1. The image search was definitely more sketchy, but you have to scroll a bit to get to anything particularly outré. If anything, I was surprised by how LITTLE nudity there was. Also how little cosplay.

    1. Was my website (click my name to see) one of the ones that showed up in your search? We used to be an official site until Nintendo dropped us some seven-or-so years ago. And yes, i know this is a shameless plug.

      1. Oops, I should’ve specified “don’t do an IMAGE search” 😛 I’ve come across your site a few times recently though when doing random browsing/searching!

        (I’m also jealoussssss I never got Starmen.Net/EB Central to be an official site hrmph)

  2. I think it’s also important to mention that in English (at least until very recently) it’s not only completely acceptable but even a standard practice to use male pronouns in situations where gender was unclear. While it’s most likely a form of misdirection that tendency is important. Also though I can’t say for certain why I have seen women in Japanese media occasionally use male pronouns when referring to themselves or even use suffixes like -kun when referring to another woman. Though I can’t say for certain why that happens, I’d assume it’s to refer to women who are a little more “boyish” or “brutish.” Considering that Samus is often confused for a man by people who know very little about video games (or have just never seen her without a helmet) and what little characterization she’s had over the years, this description doesn’t seem totally out-of-place. My point being that it’s certainly a form a misdirection but both in English and Japanese there is some precedent for using those pronouns anyway. Of course I defer to Mato and others more knowledgeable on the subject since my Japanese is not nearly as solid.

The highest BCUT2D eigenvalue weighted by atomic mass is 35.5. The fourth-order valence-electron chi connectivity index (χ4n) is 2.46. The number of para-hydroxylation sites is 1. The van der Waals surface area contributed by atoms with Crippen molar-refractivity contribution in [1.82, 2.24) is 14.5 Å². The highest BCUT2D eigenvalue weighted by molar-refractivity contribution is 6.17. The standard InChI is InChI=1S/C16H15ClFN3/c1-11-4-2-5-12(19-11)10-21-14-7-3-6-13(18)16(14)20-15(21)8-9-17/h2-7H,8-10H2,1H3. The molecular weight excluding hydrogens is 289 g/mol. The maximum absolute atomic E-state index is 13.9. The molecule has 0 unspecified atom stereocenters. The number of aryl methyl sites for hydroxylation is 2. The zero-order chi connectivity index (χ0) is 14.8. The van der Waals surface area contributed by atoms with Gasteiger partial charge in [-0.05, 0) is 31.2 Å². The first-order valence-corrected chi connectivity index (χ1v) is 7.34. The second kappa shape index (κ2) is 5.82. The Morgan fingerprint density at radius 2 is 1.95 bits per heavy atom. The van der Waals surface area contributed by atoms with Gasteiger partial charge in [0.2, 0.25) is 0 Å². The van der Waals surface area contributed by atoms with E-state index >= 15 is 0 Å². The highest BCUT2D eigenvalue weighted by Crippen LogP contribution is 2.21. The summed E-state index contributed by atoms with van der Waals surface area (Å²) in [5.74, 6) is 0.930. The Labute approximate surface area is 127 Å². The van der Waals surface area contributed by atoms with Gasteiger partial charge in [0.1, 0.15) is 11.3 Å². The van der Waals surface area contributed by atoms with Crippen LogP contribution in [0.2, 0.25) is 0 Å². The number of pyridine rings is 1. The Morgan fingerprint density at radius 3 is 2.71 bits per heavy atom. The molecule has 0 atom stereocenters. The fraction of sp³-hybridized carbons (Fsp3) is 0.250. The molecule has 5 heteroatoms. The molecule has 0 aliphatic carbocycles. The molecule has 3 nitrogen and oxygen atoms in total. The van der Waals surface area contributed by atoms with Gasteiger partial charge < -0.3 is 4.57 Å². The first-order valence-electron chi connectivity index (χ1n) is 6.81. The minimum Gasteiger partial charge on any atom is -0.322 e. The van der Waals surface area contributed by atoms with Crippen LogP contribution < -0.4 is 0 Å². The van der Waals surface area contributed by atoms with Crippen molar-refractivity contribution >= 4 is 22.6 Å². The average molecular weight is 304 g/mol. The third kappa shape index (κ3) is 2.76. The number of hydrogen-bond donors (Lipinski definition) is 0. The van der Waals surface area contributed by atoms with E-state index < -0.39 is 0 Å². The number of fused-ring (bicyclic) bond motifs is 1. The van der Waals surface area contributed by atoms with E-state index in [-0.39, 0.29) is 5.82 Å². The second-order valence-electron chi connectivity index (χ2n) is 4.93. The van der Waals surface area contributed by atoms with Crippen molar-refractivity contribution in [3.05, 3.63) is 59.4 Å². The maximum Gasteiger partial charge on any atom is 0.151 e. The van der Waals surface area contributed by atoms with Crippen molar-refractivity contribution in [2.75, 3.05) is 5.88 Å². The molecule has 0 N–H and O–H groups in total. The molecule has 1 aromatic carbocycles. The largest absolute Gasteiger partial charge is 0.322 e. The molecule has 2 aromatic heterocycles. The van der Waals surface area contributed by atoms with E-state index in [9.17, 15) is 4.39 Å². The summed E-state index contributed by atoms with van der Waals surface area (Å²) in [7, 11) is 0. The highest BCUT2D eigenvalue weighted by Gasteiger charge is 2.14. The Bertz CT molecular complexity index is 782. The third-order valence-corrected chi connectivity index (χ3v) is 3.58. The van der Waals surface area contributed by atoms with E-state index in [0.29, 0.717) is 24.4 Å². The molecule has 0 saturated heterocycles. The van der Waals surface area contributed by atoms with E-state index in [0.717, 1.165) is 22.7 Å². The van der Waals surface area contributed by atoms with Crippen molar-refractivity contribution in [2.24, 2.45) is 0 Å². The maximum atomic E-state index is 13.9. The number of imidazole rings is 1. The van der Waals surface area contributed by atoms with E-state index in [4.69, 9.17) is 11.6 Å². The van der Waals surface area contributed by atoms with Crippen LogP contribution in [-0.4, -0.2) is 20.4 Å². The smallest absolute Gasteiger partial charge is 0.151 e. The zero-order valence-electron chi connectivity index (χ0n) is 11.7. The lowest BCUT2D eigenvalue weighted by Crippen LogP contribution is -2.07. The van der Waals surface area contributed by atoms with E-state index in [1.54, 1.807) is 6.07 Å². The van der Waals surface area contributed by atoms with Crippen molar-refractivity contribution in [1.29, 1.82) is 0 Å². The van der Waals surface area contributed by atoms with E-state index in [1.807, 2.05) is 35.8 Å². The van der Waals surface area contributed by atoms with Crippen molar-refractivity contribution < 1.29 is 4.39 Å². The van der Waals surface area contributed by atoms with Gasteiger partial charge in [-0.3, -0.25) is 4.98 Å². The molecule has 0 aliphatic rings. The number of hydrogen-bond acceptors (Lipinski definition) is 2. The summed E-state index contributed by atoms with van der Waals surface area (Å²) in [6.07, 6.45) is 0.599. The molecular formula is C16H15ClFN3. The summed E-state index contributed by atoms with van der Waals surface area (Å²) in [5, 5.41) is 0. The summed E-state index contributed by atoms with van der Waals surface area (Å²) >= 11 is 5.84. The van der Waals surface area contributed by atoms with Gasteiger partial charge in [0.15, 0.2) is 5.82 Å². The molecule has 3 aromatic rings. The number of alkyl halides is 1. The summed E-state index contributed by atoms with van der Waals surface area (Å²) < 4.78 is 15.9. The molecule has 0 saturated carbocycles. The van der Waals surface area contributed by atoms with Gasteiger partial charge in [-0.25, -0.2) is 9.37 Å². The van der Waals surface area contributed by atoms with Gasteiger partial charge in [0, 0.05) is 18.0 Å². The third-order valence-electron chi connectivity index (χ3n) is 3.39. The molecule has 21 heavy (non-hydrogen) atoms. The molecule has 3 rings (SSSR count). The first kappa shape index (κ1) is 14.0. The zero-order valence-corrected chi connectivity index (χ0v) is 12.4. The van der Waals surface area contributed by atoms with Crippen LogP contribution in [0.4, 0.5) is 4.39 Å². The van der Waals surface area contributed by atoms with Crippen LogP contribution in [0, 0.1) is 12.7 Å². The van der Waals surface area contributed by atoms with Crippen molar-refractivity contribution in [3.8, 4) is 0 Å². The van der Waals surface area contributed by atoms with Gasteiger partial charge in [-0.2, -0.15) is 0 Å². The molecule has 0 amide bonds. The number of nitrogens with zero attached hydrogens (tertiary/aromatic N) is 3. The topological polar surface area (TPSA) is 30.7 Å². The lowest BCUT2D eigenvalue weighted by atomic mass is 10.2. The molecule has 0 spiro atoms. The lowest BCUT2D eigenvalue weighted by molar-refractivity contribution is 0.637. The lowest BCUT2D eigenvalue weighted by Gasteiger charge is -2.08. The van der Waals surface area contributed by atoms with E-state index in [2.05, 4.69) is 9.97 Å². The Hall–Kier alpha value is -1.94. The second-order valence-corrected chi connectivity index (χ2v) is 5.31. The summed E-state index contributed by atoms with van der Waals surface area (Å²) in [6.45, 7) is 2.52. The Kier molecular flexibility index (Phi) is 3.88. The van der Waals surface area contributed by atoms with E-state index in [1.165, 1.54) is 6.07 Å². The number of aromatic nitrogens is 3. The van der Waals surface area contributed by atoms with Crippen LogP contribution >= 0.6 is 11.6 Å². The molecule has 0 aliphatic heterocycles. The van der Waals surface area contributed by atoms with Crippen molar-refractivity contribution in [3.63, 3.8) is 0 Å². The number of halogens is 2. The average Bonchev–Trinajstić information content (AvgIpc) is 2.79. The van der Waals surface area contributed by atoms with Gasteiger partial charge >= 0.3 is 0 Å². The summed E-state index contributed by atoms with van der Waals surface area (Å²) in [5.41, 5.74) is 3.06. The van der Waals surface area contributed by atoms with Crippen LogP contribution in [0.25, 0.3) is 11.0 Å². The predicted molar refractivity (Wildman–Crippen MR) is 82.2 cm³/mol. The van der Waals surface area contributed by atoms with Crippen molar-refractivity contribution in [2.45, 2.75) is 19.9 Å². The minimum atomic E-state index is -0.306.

1. “kun” used in reference to girls gives the speaker a certain vibe of its own, it’s hard to explain but it’s not necessarily about masculinity and more about familiarity in certain contexts/situations.

      Girls using “boku” or “ore” does give them a more masculine vibe, but I’ve never really sit down and asked native speakers about the nitty gritty nuances and background info of it.

      In any case, for reference, she uses the neutral/feminine “watashi” in the games it seems like.